1. Red-light cameras.  San Antonio could put a camera at every intersection and routinely issue citations to every motorist who violated the light.
  2. 2 a.m. bar closings.  San Antonio could post a policeman near bars at 2 a.m. and then check the drivers’ blood-alcohol content because there would be a “reasonable suspicion” that they were drunk.

Although these measures would enable San Antonio to nab additional violators, Mayor Castro asserted that San Antonians didn’t want such heavy-handed enforcement.

Both analogies surprised me.  Regarding the red-light problem, I thought the city was declining to use the cameras because of their cost-effectiveness, not because they would be too effective.  I don’t know why the city wouldn’t want to cite every identified red-light violator. 

The bar-closing analogy is even harder to understand.  I have always assumed the city does everything possible to keep drunks off the road, but apparently it doesn’t.  Furthermore, I am shocked the mayor thinks that leaving a bar at 2 a.m. gives the police reasonable suspicion to stop a driver based on intoxication.  Does he think that everyone goes to a bar to get drunk?  Although Mayor Castro went to Harvard Law School, perhaps he learned his definition of “reasonable suspicion” from his city attorney, Michael Bernard.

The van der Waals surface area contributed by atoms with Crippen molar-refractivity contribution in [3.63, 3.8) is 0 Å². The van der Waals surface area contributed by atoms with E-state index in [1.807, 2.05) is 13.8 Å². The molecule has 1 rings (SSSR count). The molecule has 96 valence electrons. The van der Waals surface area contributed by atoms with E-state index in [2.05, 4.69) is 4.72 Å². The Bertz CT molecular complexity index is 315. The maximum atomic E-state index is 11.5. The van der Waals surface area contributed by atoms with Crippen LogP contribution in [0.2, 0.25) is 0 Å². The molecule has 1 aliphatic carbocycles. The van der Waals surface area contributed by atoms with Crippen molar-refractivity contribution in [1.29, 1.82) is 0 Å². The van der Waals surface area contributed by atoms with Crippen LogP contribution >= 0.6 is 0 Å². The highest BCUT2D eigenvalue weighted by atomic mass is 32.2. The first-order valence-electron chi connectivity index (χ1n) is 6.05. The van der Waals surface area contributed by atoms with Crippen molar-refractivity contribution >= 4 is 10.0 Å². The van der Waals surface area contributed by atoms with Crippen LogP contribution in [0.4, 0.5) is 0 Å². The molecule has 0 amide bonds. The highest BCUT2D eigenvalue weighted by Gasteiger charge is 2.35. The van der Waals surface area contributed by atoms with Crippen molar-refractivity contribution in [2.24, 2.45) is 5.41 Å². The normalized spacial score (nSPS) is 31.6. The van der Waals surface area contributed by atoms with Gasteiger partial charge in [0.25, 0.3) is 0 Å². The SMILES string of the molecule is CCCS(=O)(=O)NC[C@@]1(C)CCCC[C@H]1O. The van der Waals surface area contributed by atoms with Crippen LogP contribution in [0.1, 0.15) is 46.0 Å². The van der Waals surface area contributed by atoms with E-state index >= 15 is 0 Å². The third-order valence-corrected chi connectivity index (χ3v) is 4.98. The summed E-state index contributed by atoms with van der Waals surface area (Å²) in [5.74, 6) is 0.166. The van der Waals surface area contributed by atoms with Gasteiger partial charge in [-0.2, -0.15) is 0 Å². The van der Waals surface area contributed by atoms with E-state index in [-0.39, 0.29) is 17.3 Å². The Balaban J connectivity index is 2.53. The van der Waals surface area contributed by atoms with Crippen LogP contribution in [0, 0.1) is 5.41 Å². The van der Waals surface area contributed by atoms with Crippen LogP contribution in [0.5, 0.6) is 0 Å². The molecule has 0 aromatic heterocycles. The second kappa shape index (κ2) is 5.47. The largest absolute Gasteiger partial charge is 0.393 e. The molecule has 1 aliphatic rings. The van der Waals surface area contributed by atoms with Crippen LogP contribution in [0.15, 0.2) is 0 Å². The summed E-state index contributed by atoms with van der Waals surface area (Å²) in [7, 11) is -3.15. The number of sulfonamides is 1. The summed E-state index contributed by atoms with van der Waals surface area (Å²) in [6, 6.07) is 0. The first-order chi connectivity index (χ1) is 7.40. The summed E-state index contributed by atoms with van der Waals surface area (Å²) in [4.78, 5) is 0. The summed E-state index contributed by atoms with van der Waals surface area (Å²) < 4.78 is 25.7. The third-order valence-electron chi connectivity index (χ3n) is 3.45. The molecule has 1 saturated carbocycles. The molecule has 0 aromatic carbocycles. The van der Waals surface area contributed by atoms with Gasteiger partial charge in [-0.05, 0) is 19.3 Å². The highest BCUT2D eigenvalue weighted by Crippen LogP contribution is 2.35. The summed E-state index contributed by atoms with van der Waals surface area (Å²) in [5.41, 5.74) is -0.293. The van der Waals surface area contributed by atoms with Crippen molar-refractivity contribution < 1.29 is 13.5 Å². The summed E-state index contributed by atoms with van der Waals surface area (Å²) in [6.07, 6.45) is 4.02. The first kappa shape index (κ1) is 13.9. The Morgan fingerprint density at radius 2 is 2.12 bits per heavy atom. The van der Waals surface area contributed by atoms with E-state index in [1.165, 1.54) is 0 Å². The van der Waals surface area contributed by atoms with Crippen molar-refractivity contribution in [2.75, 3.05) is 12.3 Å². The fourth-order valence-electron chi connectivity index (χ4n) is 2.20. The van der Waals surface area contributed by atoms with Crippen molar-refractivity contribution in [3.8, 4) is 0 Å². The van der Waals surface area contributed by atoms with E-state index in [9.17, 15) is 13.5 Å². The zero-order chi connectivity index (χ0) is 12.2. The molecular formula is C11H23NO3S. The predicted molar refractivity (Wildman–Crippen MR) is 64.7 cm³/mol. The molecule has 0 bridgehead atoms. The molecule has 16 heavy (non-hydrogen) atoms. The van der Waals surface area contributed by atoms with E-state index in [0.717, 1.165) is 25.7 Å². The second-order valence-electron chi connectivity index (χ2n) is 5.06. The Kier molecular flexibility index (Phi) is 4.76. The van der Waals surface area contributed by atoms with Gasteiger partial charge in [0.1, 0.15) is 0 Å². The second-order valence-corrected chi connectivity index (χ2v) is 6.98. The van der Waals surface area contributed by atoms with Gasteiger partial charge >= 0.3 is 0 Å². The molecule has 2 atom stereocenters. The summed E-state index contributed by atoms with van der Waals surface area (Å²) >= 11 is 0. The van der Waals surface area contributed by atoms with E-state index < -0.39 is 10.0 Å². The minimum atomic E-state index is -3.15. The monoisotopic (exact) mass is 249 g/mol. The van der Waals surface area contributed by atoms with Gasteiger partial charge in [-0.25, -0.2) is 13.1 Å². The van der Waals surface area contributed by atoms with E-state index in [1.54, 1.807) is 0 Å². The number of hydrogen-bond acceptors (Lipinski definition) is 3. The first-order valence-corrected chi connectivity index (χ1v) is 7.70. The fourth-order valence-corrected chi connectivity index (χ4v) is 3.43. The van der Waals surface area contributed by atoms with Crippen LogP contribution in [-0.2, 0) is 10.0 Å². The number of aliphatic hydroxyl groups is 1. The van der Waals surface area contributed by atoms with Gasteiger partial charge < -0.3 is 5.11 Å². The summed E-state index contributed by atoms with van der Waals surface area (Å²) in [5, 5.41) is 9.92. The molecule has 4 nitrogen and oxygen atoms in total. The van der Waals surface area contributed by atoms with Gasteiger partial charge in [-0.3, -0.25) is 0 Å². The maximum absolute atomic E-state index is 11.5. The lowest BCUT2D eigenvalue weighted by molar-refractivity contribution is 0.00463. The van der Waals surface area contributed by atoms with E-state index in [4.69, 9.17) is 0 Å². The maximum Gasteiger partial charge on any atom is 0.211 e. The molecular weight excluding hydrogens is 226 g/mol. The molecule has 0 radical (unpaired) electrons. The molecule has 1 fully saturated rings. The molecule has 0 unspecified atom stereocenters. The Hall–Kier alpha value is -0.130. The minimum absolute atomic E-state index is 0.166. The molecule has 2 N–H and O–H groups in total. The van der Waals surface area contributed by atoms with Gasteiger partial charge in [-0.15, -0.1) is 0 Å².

Earlier in the meeting, Bernard was asked by Councilperson Clamp to describe “reasonable suspicion.”  Bernard said that there was a continuum between a hunch and a certainty and that reasonable suspicion was a little more than a hunch.  I suggest that simplistic description does a disservice to a significant legal concept.  The U.S. Supreme Court, which developed the concept, described it as “specific and articulable facts which, taken together with rational inferences from those facts, reasonably warrant that intrusion.”  Terry v. Ohio, 392 U.S. 1 (1968).  And I submit that leaving a bar at 2 a.m. does not, by itself, create reasonable suspicion of intoxication that would justify stopping a driver.